Tuesday, September 12, 2006

Exposing One's Children to Art (and Vice Versa)

At ages 6 and 10, we figured our children were finally old enough to take to the Philadelphia Museum of Art.

Although the younger had no interest whatsoever until I mentioned there were suits of armor.

Things seemed to be off to a good start -- when we entered the first gallery, our Little Miss Deep Thinker peered up at this statue intently:

Aristide Maillol, French, 1861 - 1944

She circled around it, seemingly fascinated.

Then she waved me down to her level and whispered in my ear: "Mom, I see her b-u-t-t!"

(The Little Miss has just entered the room as I post the photo.
I say to her, "Remember this one?"
She replies "Oh yeah! Smells like licorice. Black licorice."
Me: "Licorice?"
She: "Yeah. The room did - black licorice."
Well...okay then.)

Soon afterwards, we came across The Thinker.

The Thinker
Made in France
Conceived 1880; cast by 1926
Auguste Rodin, French, 1840 - 1917.
Cast by the founder Alexis Rudier, Paris.

"I saw this one before!" the Elder Daughter exclaims. (I suspect via a SpongeBob parody.)

"It's called, The Thinker," I say, in my most teacherly voice.

To which the youngest quickly volleys, "But does he have to think NAKED?!"

So...okay...you have an idea of how the afternoon went.

We went on a family tour, which Little Miss Deep Thinker punctuated with non-sequiturs. Example: raising her hand to tell the guide she had Yogos for a snack in the car.

There was much pulling aside and re-directing, but Little Miss continued to share non-relevant information with the group.

The Elder Daughter, on the other hand, remained focused and scholarly, save for the occasional rivalry-esque poke in her sibling's ribs in the rare moment when sibling was actually silent.

Afterwards, Elder Daughter told me that was her favorite part of our visit (the tour, not the poke -- although the poking was probably a close second.)

The girls also enjoyed the Energy yes! exhibition - particularly the two installations seen in the photo below:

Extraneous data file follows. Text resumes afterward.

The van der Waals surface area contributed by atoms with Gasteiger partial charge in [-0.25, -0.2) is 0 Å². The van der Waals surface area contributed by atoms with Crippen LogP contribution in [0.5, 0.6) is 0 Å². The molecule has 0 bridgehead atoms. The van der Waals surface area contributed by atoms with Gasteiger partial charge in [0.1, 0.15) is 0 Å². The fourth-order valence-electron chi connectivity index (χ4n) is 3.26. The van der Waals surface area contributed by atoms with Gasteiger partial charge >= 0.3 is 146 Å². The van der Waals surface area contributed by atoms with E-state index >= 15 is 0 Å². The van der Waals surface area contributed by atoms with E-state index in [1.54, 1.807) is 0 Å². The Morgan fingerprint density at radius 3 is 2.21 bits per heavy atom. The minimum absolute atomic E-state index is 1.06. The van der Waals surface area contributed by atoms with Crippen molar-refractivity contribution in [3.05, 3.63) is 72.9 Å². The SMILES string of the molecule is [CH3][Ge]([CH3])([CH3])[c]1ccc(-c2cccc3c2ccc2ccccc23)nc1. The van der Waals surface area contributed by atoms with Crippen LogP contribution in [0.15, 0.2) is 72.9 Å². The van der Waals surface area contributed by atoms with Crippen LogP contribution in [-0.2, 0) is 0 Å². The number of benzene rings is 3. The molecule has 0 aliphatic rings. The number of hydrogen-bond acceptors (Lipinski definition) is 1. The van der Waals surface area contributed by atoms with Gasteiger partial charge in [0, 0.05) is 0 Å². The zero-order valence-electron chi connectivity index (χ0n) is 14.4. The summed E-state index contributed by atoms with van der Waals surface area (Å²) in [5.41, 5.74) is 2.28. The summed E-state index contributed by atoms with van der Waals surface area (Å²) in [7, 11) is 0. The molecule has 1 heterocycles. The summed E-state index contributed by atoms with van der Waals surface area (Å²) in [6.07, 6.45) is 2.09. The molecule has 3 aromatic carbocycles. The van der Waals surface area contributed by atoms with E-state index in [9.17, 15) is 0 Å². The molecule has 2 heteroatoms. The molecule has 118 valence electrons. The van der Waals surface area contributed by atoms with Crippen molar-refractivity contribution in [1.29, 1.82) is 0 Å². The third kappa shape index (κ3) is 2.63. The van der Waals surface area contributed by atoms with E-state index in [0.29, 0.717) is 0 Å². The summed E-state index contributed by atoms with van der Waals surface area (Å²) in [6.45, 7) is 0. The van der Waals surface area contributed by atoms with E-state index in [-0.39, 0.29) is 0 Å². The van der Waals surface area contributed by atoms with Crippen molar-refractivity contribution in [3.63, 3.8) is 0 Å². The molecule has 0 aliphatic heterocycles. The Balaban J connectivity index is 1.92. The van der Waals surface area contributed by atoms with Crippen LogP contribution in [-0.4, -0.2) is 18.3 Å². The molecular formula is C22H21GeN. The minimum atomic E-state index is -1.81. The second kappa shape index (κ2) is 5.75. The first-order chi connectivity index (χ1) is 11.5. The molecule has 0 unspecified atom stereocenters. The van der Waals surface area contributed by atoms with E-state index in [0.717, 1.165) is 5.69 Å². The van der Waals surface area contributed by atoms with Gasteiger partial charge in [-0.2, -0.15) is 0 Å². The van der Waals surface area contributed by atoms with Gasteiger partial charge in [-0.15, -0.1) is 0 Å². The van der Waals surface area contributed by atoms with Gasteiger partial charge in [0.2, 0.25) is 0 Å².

Victor Grippo’s Analogía I (2da. version)

It's not totally apparent in the photo, but there was electrical wiring connected to the potatoes and hooked up to a voltmeter that shows the total amount of energy generated by the potatoes when the visitor presses a button.

A button that our little visitors pushed over and over and over again.

Surprisingly (since there was no nudity involved) the Little Miss was also fascinated by this wall full of globes:

Thomas Hirschhorn - Camo-Outgrowth (Winter)

Each globe had an area covered with camouflage tape, and on the shelves' edges hung photographs of people wearing camouflage.

Of all the visuals our children would see that day, this installation made me the most uncomfortable. I didn't particulary want to expose them to all these images of war.

I tried to rush them past, but they were transfixed. Drawn to the faces in the photos and eager to explore the geography covered by the tape -- even as they were blissfully unaware of the implications.

Or so I thought. Little Miss Deep Thinker told me the installation was her favorite thing in the museum. (Even more than the armor and the b-u-t-t-s!)

Why? "Because it showed how much war came," she answered.


I should end on that profundity and not mention how that night's bedtime ritual was peppered with genitalia questions raised by the artwork. In particular, one huge painting featuring a bevy of baby boys in birthday suits frolicking in a stream - celebrating purity or some other nonsense.

I found the painting particularly freaky (as did Little Miss Deep Thinker, evidently) but couldn't find the image online to show y'all.

Instead, I leave you with this:

Is it just me, or does this guy look like Conan O'Brien?

Portrait of Antonin Artaud, 1974
Thomas Chimes, American, born 1921
Oil on panel


At September 12, 2006 2:14 PM, Blogger Rev. Smokin Steve said...

That's totally Conan!


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